The tensions between the law enforcement forces and protesters across the major cities in the United States regarding cases of police brutality against some of the African-American citizens such the City of Ferguson, and the recent rallies against the election of President Trump raises a cluster of questions surrounding the ways and uses of civil disobedience. What really defines civil disobedience? How is it morally justified? In the essay, Civil Disobedience, Arendt viewed civil disobedience as an essential part of the American political system. In order to imperatively comprehend how the recent civil disobedience across the country, it is proper to revisit some of Arendts main ideas on the issue.
The author discusses how the judicial system in our nation is under grave threat. The author points out that over the years, the agencies that are tasked with the responsibilities of maintaining law and order have been unable to do it so satisfactorily. Enforcement of statues that have been in put in place to combat against burglary, mugging, and drug trafficking have failed to meet the required standards. Arendt essay defends the right of American citizens to dissent in the governments laws and policies, through an argument that presupposes politics model whose foundation lies on firm peculiarity among the spheres of public and private human life. According to Arendt, the civil disobedience in America is fundamentally the actions of a group that whose nature is primarily based on a common opinion rather than the typically supposed common interest. In her opinion, the author views that the legal system stands chances to cope with ideas of civil disobedience, clearly disregarding the fact that disobedience and the law are usually considered incompatible.
In her article at the TIME, Cunha (2014) compares the case of Ferguson protest with The Boston Tea Party, where in 1773 American citizens in Boston dumped a shipment of tea into the Boston Harbor in the protest of The Tea Act. The reasons behind the protests on the Act was that the colonialist had violated and disregarded their rights. The comparison is meant to define a clear base which the protest is rooted and separate it from the critics rants that the civil disobedience in Ferguson had nothing with the shooting. Civil disobedience has always been looked upon as criminal in nature for they defy the laws blatantly and are not conducted peacefully.
Citizens usually disregard laws which they see as non-objectionable, such as a demonstration in order to protest against that what they see to be unjust like the shooting of the unarmed teenager, Mike Brown by a police officer. Arendt regarded political and legal trouble as twofold. They cannot be generalized so as to keep the acts valid so as to remain subjective. The other fold is that morality that presupposes that a person possesses the innate faculty of distinguishing what is right from wrong is serious in nature. The police officer who shot the teenager arouses the obligation that it was on his interest alone. The author emphasized the notion that the greatest delusion in modern debates on civil disobedience is the assumptions that one is dealing with persons who have meticulously and intuitively placed themselves against ways in which the community laws functions. Arendt justifies acts of civil disobedience championing it on the spirit of its constitutionality. In her argument that civil disobedience can never be compatible with a legal obligation, Arendt reasons that the difficulty of incorporating it into the American legal system and justifying it on purely legal grounds seem to be prohibitive. (Arendt, 1972).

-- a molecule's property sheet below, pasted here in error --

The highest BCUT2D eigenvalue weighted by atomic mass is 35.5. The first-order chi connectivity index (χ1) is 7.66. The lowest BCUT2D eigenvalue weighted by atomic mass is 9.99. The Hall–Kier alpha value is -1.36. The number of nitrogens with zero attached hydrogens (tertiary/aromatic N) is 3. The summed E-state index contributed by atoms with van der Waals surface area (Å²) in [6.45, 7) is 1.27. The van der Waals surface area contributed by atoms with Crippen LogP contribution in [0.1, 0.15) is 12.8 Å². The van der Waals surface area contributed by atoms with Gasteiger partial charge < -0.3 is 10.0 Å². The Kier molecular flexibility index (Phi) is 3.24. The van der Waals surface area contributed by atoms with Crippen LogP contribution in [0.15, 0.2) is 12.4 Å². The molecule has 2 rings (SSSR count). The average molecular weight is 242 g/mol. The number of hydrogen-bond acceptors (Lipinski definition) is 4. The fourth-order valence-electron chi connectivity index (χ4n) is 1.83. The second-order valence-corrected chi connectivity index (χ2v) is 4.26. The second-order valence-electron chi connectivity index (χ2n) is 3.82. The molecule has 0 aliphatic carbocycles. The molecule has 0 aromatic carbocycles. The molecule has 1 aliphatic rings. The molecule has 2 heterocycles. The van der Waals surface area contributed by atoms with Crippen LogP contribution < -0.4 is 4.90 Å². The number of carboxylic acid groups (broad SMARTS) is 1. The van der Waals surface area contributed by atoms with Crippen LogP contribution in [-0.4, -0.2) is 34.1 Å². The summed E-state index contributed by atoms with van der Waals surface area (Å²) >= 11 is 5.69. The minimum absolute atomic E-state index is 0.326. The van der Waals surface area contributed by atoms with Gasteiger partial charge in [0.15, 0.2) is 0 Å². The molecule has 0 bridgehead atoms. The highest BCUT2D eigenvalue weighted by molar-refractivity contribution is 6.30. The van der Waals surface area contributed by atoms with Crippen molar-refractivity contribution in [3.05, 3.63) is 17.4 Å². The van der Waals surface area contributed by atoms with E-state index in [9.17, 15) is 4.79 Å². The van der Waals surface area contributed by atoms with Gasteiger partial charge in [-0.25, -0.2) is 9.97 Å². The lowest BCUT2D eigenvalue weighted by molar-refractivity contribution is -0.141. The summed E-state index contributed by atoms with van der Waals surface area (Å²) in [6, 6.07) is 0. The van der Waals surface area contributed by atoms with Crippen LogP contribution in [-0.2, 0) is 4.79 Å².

In conclusion, it is important to know our stand today on the terms of civil disobedience. The recent public acts that I have mentioned shows that civil disobedience plays an integral part of our political environment. Debates on the legitimacy of protests regarding police brutality in Ferguson, Missouri and other cities is not yet done and needs further discussion. The theories by various scholars including Arendt should pass their confines and adjust to the modern society. Nevertheless, movements such as the Black Supremacy should comply with reasonable principles of legitimacy that not only stand up against non-transparent institutions representing the people but also alliances amongst all citizens in a parallel manner as per Arendts terms. In justifying civil disobedience, criteria that help in deciding the nature on what situations merit the disobedience justifiable should be spelled out. Some features of civil disobedience are vital to the community as well as the governments (Brownlee, 2012). The acts of generalizing problems give the impression that the American practices of civil disobedience are not found on the ultimate important issues that are widely regarded by many and also have consciousness in its political nature. Civil disobedience remains vibrant in modern day liberal democracies around the world, with the only issue being the how the philosophers address it and how the practices may be distinguished from other forms of protest and its treatment by the law
Arendt, Hannah, 1972. Crises of the Republic: Lying in Politics, Civil Disobedience, On Violence, Thoughts on Politics and Revolution, New York: Harcourt
Brownlee, Kimberley, 2012. Conscience and Conviction: The Case for Civil Disobedience, Oxford: Oxford University Press
Cunha, Darlena. 2014. Ferguson: In Defense of Rioting. Retrieved from http://time.com/3605606/ferguson-in-defense-of-rioting/
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